The interest for mixed-species forests has been rising during the past years. There is a broad consensus that forests with higher species diversity are likely to be more adaptable to climate change, resilient to disturbances and provider of a higher level of ecosystem services. Although several studies showed that under certain conditions mixed-species forests can be more productive than single-species stands, the representation of species interactions in empirical forest scenario models has not received much attention so far.
The main objective of this project is to investigate methodologies for quantifying the effects of species mixtures on tree growth along Switzerland’s environmental gradients, and to prepare this knowledge for the use in forest scenario calculations. The project comprises of three major parts: (1) a systematic, descriptive analysis of data from the Swiss National Forest Inventory (NFI) to provide an overview of the frequency and the distribution of pure and mixed forests in Switzerland; (2) quantification of mixing effects with nonlinear mixed-effect models fitted to NFI data and their variability with climatic, edaphic, stand and site conditions, as well as with species composition, across Switzerland’s environmental gradient; (3) identification of the different modes of intra- and inter-specific interactions using competition indices in Swiss mixed-species forests and their integration in growth functions.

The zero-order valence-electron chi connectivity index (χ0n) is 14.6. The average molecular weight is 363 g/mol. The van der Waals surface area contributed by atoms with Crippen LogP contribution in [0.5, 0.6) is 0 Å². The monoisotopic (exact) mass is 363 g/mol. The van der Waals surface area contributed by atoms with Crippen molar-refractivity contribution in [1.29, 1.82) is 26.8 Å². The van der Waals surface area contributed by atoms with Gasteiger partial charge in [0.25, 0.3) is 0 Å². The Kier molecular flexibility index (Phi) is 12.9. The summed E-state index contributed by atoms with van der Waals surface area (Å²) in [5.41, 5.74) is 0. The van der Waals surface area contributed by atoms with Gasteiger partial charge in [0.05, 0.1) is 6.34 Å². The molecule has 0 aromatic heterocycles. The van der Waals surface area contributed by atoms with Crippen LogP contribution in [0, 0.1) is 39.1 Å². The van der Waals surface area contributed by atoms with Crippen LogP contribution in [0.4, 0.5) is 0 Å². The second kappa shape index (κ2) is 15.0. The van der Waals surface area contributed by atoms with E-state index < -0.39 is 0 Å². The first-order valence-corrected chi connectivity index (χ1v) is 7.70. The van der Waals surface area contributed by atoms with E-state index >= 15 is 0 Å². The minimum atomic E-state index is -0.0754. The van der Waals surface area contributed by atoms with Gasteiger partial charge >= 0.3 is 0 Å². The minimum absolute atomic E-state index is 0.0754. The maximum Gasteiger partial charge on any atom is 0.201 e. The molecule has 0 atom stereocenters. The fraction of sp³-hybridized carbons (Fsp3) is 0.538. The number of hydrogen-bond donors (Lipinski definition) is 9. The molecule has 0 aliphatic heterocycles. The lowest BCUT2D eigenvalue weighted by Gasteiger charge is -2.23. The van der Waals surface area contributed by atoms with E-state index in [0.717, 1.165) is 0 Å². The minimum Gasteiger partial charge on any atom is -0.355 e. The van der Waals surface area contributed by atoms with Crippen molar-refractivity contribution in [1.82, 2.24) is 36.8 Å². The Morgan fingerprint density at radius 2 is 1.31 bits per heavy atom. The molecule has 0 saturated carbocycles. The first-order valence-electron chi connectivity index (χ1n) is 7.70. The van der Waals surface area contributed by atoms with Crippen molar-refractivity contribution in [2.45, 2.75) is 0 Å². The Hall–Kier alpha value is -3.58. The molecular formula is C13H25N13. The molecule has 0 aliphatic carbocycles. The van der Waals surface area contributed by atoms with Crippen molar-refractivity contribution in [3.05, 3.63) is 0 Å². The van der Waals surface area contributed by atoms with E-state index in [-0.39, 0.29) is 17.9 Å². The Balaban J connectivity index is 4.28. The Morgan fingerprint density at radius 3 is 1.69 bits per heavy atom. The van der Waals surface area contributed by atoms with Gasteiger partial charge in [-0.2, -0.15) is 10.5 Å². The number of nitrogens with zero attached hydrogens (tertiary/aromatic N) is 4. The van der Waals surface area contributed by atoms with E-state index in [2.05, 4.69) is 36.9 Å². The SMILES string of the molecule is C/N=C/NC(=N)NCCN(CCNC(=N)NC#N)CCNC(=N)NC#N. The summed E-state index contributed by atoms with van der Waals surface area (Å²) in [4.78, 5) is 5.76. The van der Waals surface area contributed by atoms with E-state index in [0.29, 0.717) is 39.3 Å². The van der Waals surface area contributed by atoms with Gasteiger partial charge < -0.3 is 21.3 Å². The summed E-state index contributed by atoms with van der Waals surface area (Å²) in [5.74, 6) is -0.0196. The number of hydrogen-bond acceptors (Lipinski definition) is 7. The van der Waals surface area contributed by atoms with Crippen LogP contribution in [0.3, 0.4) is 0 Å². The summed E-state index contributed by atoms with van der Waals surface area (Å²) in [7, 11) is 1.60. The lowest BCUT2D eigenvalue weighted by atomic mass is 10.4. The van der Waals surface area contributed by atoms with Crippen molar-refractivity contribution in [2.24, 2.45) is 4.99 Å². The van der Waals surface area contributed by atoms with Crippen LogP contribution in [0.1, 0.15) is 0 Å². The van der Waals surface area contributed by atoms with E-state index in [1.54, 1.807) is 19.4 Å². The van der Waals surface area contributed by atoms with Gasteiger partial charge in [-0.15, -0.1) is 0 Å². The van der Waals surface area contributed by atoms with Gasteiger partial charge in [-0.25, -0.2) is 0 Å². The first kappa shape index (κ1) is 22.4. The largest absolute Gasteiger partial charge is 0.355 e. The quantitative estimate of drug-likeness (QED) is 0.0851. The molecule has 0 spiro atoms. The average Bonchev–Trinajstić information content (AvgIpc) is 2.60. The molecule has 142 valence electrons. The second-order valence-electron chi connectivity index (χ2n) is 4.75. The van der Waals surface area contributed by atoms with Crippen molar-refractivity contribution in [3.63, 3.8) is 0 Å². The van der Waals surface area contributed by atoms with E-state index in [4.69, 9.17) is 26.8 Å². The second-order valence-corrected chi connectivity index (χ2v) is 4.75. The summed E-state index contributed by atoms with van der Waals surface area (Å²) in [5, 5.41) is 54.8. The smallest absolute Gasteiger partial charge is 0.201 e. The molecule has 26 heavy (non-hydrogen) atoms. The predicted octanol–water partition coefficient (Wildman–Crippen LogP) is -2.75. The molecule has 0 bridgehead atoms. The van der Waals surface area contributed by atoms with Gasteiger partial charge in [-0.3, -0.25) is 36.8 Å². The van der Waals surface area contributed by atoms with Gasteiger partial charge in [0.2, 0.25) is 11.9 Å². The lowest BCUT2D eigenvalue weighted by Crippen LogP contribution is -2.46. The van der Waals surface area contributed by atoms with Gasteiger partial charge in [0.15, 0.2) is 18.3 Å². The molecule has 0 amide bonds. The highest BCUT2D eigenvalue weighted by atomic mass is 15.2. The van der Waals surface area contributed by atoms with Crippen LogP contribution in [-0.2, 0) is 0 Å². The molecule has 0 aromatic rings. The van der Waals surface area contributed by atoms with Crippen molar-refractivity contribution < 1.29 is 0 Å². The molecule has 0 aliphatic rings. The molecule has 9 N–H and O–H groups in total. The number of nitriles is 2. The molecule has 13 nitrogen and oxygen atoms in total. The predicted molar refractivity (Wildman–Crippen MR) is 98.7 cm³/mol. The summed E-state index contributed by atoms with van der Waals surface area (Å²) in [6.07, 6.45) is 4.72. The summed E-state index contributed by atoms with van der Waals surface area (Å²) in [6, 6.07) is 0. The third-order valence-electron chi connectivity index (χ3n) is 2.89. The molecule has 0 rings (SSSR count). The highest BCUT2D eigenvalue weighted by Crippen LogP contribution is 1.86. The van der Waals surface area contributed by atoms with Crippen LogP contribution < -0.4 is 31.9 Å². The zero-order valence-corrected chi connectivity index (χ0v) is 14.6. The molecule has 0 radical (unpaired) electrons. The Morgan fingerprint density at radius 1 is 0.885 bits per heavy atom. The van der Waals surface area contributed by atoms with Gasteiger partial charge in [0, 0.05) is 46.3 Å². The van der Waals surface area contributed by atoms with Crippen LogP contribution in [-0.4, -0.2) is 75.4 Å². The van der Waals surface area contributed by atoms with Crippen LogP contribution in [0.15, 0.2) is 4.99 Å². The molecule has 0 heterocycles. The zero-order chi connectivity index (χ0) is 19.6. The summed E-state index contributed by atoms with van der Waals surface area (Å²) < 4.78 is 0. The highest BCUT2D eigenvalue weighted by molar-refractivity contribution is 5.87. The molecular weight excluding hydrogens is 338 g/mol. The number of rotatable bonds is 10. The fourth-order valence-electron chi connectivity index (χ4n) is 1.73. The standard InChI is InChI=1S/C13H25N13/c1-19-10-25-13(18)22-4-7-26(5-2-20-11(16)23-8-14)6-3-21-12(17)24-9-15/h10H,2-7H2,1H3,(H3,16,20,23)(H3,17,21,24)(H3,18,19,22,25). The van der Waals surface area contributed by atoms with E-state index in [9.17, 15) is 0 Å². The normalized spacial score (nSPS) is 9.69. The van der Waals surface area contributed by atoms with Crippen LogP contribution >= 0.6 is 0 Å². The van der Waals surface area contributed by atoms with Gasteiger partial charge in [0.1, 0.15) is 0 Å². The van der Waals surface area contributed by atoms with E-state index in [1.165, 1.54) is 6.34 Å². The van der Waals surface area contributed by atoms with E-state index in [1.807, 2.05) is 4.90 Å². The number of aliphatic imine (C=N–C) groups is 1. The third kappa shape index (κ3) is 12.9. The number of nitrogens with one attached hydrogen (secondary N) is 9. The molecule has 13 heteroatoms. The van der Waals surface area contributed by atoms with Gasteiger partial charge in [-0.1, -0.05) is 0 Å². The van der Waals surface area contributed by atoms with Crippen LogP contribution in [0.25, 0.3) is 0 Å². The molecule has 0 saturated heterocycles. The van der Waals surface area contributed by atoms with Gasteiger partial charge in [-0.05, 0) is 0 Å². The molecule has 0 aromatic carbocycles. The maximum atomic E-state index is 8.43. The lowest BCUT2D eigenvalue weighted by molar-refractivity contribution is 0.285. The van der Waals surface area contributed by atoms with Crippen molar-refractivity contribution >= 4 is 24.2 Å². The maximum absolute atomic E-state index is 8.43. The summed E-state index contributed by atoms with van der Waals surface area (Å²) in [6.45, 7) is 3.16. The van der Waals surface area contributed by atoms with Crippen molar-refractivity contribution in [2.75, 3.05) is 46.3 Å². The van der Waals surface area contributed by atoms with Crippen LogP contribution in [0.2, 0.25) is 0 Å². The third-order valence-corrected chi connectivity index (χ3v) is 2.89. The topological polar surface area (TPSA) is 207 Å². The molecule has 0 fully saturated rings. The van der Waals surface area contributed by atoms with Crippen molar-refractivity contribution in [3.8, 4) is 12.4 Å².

The project advances the understanding of the effects of species mixtures on tree growth under a broad range of environmental conditions in Switzerland. Additionally, it prepares this knowledge for further development of state-of-the-art forest scenario models, which are crucial tools for estimating potential wood supply and for supporting management decisions.
Published results: Mina, M.; Huber, M.O.; Forrester, D.I.; Thürig, E.; Rohner, B., (2017). Multiple factors modulate tree growth complementarity in Central European mixed forests. Journal of Ecology, xx. doi: 10.1111/1365-2745.12846
2015 - 2018